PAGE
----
Is your fitness motivation fading?
Have no fear! Pick up a kettlebell and try these five kettlebell exercises that will improve your strength and endurance.
Note: For a cardiovascular-focused workout, use lighter weights with increased reps. Start with 8-12 reps, then increase to 20-25 reps to initiate fat loss. To improve strength and build power, use heavier weights with a small number of reps. Depending on the load, aim for 8-12 reps or even 5-8.
How To Use Kettlebells To Work Your Entire Body
If you’re just starting out with kettlebells, the deadlift is a great first step. Stand with your feet slightly wider than shoulder width, with both your toes and knees pointing directly forward. Lower the kettlebell to the ground between your feet while pushing your hips backward. Envision someone standing behind you pulling a rope that is tied around your waist. You should feel like your hips are being pulled backward.
Related: 6 Great Exercises To Gain Muscle
While in this lowered position, your knees should be over your shoelaces. Make sure they don’t cave in or bow out. To stand back up, initiate the motion with your hips, not your back.
Maintain a straight, neutral spine throughout the exercise. Continue this alignment through the neck, with the chin slightly tucked. You should only be leaning forward because your hips are pulling back. A good way to ensure proper back alignment is to have someone hold a PVC pipe or foam roller against your spine while performing the exercise.
The deadlift works your posterior chain, including your hamstrings and glutes. It is a great exercise to train hip extension, which is the foundation to nearly every athletic movement, including running and jumping.
2. Kettlebell swing.
The kettlebell swing is very similar in movement to the deadlift. Start this exercise the same way – feet slightly wider than hips and back straight. Push your hips backward to initiate movement and lower the kettlebell between your feet, keeping your back straight and your knees over your shoelaces.
Activate your glutes to initiate standing as you swing the kettlebell directly in front of you. The weight should not go any higher than parallel to the ground. Sink your hips backward to repeat the motion, keeping your back straight and your neck in line throughout the exercise.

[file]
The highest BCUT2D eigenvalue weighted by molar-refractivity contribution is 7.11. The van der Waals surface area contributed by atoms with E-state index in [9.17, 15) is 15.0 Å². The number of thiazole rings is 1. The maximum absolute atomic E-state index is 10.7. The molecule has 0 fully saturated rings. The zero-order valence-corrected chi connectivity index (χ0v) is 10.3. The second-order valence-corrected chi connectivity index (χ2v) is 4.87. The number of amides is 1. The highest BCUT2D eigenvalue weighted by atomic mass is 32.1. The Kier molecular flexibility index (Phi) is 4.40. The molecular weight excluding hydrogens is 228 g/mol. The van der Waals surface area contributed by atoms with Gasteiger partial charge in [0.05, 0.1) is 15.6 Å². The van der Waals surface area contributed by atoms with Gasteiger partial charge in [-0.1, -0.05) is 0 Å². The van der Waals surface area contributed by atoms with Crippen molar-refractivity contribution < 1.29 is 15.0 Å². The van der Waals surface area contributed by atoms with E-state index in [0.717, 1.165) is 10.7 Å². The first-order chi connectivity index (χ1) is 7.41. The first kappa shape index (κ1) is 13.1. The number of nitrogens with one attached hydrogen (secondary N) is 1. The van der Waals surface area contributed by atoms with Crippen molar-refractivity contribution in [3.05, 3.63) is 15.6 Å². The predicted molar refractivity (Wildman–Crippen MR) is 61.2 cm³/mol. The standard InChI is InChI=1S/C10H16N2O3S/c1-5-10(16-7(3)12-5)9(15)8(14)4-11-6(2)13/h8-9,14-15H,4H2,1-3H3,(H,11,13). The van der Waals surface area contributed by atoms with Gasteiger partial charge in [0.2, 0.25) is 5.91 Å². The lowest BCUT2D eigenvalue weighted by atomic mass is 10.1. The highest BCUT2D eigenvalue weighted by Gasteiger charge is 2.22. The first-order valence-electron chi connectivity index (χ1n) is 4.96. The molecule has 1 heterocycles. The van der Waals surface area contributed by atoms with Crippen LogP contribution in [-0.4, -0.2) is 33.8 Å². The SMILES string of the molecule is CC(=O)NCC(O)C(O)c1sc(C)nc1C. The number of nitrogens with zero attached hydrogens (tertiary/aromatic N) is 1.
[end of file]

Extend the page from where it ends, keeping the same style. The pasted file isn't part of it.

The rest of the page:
This exercise, like the deadlift, works your hamstrings and glutes as well as your shoulders and core.
If you’re looking to build aerobic endurance, use lighter weight with higher reps. To build strength and power, use a heavier kettlebell with lower reps.
3. Goblet squat.
Also called a front squat, the goblet squat focuses on controlling the downward motion. Like the deadlift and swing, initiate movement by sinking your hips backwards. Keep your back straight, but stay as upright as possible. You knees should stay forward and never go past your toes. Aim to keep the lower half of your leg as upright as possible.
This exercise will strengthen your quadriceps and is a great foundation for building up to barbell squats.
4. Squat to shoulder press.
Take your goblet squat to the next level by working your shoulders and core with this squat to shoulder press. After performing the basic squat, engage your shoulders to lift the kettlebell directly overhead. Keep your core engaged to improve stability. Lower the kettlebell to your chest and repeat.
5. Back row.
Start in a squat position with your back a little higher than parallel to the ground. Place the kettlebell in one hand then pull it upward toward your chest, keeping your elbow tucked in toward your body. Make sure not to round or arch your back.
This exercise will work your biceps and upper back muscles, including the rhomboids and rotator cuff muscles. Holding the squat position will simultaneously build isometric strength in your hamstrings and glutes.
Kettlebells are a great way to work multiple muscle groups at once. These five exercises will improve your core strength and stability while working your upper and lower body.
***Are you ready to make this year your healthiest year yet? Get your FREE 5 minute kettlebell workout designed by Russian Kettlebell Coach and fitness expert Pat Flynn so you can get fit, strong and healthy in 2015.
Jeff Richter, CSCS, USAW, is a strength and conditioning coach, certified through the National Strength and Conditioning Association, at St.Vincent Sports Performance in Indianapolis. For more tips, follow @DefiningSports on Twitter.
Photo by Mr. Vincent Freeman